In fact, the history and evolution of the Kwiat brand mirrors the progress of the fine-jewelry business in the U.S. in many ways. Sam Kwiat’s son David eventually took over, building the family business into a manufacturer and vendor of high-quality diamonds for New York City’s jewelry market�and in doing so, helping to found the 47th Street diamond district in the 1950s. David also began making diamond jewelry for retailers, and in 1955 he put out a jewelry catalog, one of the first, to reach smaller markets around the country. “Private label really was our business,” explains Greg. “We cut something like 50 pear-shaped diamonds for Harry Winston.”

About six years ago, the Kwiat family, including David’s two sons Lowell and Sheldon, decided it was time to transform Kwiat into a brand. They hired veteran fine-jewelry designer Janice DeBell away from Tiffany & Co. in 2004 and introduced collections that ranged in price from $1,000 to several million dollars. Today DeBell creates up to five collections a year in addition to a line of bridal pieces and important one-of-a-kind items. The jewelry often turns up on the red carpet on celebrities like Natalie Portman, Forest Whitaker and Jennifer Hudson. To celebrate the centennial, DeBell delved into the company’s archives and created the Decades Collection, which consists of 10 pieces, each representing a decade since the company was founded. There’s a 21.86-carat diamond and platinum Art Nouveau tiara that has a special place in Greg Kwiat’s heart: his wife wore it on their wedding day last winter.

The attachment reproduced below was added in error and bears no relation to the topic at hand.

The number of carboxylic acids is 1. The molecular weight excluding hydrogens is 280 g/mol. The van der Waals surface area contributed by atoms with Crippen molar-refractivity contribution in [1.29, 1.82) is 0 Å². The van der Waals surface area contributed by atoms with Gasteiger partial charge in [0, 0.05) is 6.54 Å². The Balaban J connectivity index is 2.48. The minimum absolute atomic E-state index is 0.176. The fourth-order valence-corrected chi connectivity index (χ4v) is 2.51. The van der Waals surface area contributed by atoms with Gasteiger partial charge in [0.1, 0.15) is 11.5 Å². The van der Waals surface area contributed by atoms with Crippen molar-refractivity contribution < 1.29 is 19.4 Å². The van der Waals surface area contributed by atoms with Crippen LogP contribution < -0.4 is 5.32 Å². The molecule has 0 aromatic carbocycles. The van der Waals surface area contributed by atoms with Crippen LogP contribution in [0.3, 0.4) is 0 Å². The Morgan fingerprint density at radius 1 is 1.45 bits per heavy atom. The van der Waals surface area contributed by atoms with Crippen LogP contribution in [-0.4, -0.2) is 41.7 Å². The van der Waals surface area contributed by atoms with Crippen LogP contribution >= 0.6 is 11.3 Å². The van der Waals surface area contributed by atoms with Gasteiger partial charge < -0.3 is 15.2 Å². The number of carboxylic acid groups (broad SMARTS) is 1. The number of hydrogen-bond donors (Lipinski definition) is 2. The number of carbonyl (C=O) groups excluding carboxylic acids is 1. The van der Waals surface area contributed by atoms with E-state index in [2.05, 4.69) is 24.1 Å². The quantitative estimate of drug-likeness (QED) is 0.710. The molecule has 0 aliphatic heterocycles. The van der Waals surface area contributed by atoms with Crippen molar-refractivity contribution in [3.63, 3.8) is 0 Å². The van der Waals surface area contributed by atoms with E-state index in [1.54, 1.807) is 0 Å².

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Gemveto – Gemlok

Thirty-three years ago, a young French jeweler landed in New York with three wedding rings in his pocket that would change the face of the bridal market. The then patented “bar” setting, later trademarked as Gemlok, was an innovative setting technique. It not only afforded an original, elegant new look, but also a “technically” more secure and snag-proof way of setting diamonds and precious stones.

The Gemlok setting made such an impact on the wedding ring market that many tried to copy the technique and look (but never with any real success). The secret of the Gemlok technique remains with its originator, Jean Vitau. With the nationwide success of the Gemlok wedding bands, Jean and his wife, Irene Vitau, expanded the Gemlok collection to include a complete line of necklaces, bracelets, rings and earrings in 18 karat yellow gold and platinum set with high quality diamonds and vibrant color gemstones.

Gemlok and Jean Vitau Creations are treasured for their intrinsic beauty and exceptional quality. Each precious stone used is painstakingly selected and color matched to create pieces of infinite splendor.

Jean Vitau jewelry is often imitated but never duplicated. The owners of Jean Vitau jewelry know that they are wearing tomorrow’s classics today and forever.